Abstract 11358: Participation in a Telemedicine Program Improves Modifiable Cardiac Risk Factors in Patients after Acute Coronary Syndrome Long Term
Background: Following acute coronary syndrome (ACS), patients are at increased risk of another cardiovascular event. Progression of coronary artery disease is accelerated by modifiable cardiac risk factors (CRF). Identifying and modifying these CRFs may help decrease the chance for recurrent events. Usual care programs have not proven efficacy in modifying CRFs over long periods in large groups of patients. The goal of this study was to determine if long-term enrollment in a telemedicine program can improve and maintain CRFs over time when compared to usual care.
Methods: We enrolled 110 patients post ACS into our telemedicine program (TMP), and 110 patients receiving usual clinical care were used as control. The TMP is designed to increase the patient's knowledge of ACS and encourage self-management of CRFs. Patients use a one-way phone-based telecommunication device for daily reporting of vital signs and symptoms, it also reminds them of drug compliance and provides education on CRFs. Care Coordinators follow the reported data and facilitate access to timely medication adjustments and medical services.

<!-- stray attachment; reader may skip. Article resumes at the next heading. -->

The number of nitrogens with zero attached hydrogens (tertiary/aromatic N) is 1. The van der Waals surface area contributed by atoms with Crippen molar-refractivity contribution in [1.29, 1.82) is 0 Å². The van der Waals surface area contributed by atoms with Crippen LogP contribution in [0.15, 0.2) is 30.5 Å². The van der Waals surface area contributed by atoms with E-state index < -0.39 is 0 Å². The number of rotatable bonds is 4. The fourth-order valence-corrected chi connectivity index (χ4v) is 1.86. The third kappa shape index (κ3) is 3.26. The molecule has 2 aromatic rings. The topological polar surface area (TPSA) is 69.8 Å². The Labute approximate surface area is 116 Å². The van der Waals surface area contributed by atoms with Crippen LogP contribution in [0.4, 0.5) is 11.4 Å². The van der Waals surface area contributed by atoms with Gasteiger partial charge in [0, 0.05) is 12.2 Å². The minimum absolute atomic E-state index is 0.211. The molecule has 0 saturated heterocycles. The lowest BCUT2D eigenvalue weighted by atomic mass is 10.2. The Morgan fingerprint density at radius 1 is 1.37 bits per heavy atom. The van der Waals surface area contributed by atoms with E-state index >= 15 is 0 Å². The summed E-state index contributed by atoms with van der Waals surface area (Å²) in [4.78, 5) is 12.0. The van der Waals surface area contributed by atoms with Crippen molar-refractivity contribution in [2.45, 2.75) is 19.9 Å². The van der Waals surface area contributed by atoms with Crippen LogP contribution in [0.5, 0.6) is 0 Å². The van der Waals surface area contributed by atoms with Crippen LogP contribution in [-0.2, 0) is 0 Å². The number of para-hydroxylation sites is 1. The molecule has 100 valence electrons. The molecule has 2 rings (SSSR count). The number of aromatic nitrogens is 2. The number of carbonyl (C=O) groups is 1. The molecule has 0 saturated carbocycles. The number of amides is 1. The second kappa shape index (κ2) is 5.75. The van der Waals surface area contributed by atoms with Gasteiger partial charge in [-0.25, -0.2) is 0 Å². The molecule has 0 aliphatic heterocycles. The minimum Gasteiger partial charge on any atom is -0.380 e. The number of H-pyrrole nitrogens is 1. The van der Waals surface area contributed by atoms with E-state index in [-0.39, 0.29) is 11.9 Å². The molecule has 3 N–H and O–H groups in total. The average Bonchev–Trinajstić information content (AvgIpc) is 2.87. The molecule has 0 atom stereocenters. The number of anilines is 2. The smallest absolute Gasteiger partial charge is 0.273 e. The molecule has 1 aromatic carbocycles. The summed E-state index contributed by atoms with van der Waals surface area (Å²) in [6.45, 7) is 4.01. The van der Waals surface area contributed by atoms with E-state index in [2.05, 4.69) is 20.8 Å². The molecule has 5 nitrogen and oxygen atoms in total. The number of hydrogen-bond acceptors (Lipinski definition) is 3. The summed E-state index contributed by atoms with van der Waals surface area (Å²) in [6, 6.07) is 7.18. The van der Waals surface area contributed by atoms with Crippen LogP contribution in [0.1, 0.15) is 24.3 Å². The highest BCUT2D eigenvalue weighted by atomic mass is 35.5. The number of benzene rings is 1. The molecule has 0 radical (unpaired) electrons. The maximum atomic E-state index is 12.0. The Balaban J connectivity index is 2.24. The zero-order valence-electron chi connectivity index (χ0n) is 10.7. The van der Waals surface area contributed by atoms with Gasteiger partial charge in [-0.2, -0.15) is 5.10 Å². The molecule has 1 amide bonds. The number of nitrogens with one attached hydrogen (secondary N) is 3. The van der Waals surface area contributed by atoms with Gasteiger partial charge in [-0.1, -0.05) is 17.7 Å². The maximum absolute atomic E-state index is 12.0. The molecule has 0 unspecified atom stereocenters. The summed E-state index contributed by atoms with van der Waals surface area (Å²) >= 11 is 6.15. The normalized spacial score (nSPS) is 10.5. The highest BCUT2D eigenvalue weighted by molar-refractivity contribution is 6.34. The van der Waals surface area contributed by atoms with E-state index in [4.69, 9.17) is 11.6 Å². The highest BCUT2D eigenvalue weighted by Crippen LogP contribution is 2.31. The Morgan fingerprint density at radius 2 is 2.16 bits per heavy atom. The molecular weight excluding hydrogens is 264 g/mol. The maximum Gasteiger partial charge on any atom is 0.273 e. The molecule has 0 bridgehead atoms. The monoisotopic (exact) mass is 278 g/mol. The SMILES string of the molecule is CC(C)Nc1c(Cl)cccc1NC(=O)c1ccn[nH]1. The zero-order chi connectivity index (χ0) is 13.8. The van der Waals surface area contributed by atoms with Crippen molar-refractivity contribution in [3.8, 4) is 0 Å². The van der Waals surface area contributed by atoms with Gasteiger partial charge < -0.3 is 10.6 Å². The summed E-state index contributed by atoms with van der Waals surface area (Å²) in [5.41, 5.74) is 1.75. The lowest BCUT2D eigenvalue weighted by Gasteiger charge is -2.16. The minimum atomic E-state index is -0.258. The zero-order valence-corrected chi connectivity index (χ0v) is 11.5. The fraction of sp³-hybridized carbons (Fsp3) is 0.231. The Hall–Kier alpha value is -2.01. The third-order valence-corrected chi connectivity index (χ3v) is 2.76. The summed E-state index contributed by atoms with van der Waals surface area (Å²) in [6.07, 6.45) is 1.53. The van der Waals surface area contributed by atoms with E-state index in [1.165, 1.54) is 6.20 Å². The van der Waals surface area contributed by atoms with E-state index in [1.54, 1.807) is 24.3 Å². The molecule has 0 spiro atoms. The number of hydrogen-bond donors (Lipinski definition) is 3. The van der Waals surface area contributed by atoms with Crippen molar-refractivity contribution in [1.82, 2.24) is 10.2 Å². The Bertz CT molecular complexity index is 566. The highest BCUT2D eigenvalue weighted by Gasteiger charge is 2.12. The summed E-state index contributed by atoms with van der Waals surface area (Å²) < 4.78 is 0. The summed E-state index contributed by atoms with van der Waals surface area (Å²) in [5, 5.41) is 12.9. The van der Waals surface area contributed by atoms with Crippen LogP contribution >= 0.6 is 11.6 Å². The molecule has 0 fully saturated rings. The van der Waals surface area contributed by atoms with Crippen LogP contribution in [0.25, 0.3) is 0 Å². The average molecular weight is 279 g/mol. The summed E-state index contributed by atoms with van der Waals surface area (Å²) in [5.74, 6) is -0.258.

Results: Baseline characteristics were similar between both groups except systolic BP (SBP), 125.5 vs. 131.8 mmHg (p<0.05) and glucose, 115.6 vs. 137.5mg/dL (p<0.05) for TMP vs. control. The control group showed no significant differences in CRFs between baseline and at 24 months. The TMP had significantly reduced SBP and DBP, 125.5 to 119.7 mmHg (p<0.05) and 69.8 to 66.5 mmHg (p<0.05); heart rate, 71.8 to 67 bpm (p<0.001); cholesterol, 156.2 to 144.5 mg/dL (p<0.05); and LDL, 83.0 to 72.9 mg/dL (p<0.05), after 24 months of participation. Comparing TMP and control group at 24 months, there was a significant difference for SBP, 119.7 vs. 132.3 mmHg (p<0.001), DBP, 66.5 vs. 71.7 mmHg (p<0.001), heart rate, 67 vs. 71.3 bpm (p<0.05), and cholesterol, 144.5 vs. 159.9 mg/dL (p<0.05), respectively.
Conclusions: For patients after ACS, participation in our TMP for 24 months significantly improved and maintained modifiable CRFs compared with baseline and with usual care.
- © 2011 by American Heart Association, Inc.